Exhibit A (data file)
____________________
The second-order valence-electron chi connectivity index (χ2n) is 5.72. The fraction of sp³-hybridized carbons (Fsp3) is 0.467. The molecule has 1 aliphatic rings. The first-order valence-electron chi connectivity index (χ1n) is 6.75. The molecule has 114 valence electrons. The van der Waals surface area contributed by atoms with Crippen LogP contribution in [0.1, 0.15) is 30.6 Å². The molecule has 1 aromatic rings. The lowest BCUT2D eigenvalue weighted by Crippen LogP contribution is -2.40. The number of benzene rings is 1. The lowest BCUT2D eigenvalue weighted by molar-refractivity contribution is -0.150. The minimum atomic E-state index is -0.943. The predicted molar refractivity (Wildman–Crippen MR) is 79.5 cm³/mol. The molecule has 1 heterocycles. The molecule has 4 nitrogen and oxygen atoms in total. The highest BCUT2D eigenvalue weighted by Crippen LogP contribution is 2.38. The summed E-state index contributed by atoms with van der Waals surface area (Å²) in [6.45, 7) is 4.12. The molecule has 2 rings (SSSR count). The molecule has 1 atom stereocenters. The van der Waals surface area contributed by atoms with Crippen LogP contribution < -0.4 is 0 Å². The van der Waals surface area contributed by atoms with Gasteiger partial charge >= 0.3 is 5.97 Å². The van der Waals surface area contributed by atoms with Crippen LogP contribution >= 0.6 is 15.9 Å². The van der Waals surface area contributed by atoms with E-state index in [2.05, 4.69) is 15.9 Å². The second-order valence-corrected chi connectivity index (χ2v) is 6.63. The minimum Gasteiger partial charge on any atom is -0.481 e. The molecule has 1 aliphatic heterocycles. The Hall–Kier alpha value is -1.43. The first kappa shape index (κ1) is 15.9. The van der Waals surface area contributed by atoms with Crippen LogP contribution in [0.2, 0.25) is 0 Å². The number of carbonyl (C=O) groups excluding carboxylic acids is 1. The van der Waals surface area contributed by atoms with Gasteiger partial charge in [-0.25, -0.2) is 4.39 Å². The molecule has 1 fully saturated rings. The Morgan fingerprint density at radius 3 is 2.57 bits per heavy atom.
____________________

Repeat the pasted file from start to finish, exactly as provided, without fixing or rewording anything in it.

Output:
The second-order valence-electron chi connectivity index (χ2n) is 5.72. The fraction of sp³-hybridized carbons (Fsp3) is 0.467. The molecule has 1 aliphatic rings. The first-order valence-electron chi connectivity index (χ1n) is 6.75. The molecule has 114 valence electrons. The van der Waals surface area contributed by atoms with Crippen LogP contribution in [0.1, 0.15) is 30.6 Å². The molecule has 1 aromatic rings. The lowest BCUT2D eigenvalue weighted by Crippen LogP contribution is -2.40. The number of benzene rings is 1. The lowest BCUT2D eigenvalue weighted by molar-refractivity contribution is -0.150. The minimum atomic E-state index is -0.943. The predicted molar refractivity (Wildman–Crippen MR) is 79.5 cm³/mol. The molecule has 1 heterocycles. The molecule has 4 nitrogen and oxygen atoms in total. The highest BCUT2D eigenvalue weighted by Crippen LogP contribution is 2.38. The summed E-state index contributed by atoms with van der Waals surface area (Å²) in [6.45, 7) is 4.12. The molecule has 2 rings (SSSR count). The molecule has 1 atom stereocenters. The van der Waals surface area contributed by atoms with Crippen LogP contribution < -0.4 is 0 Å². The van der Waals surface area contributed by atoms with Gasteiger partial charge >= 0.3 is 5.97 Å². The van der Waals surface area contributed by atoms with Crippen LogP contribution >= 0.6 is 15.9 Å². The van der Waals surface area contributed by atoms with E-state index in [2.05, 4.69) is 15.9 Å². The second-order valence-corrected chi connectivity index (χ2v) is 6.63. The minimum Gasteiger partial charge on any atom is -0.481 e. The molecule has 1 aliphatic heterocycles. The Hall–Kier alpha value is -1.43. The first kappa shape index (κ1) is 15.9. The van der Waals surface area contributed by atoms with Crippen LogP contribution in [0.2, 0.25) is 0 Å². The number of carbonyl (C=O) groups excluding carboxylic acids is 1. The van der Waals surface area contributed by atoms with Gasteiger partial charge in [-0.25, -0.2) is 4.39 Å². The molecule has 1 fully saturated rings. The Morgan fingerprint density at radius 3 is 2.57 bits per heavy atom.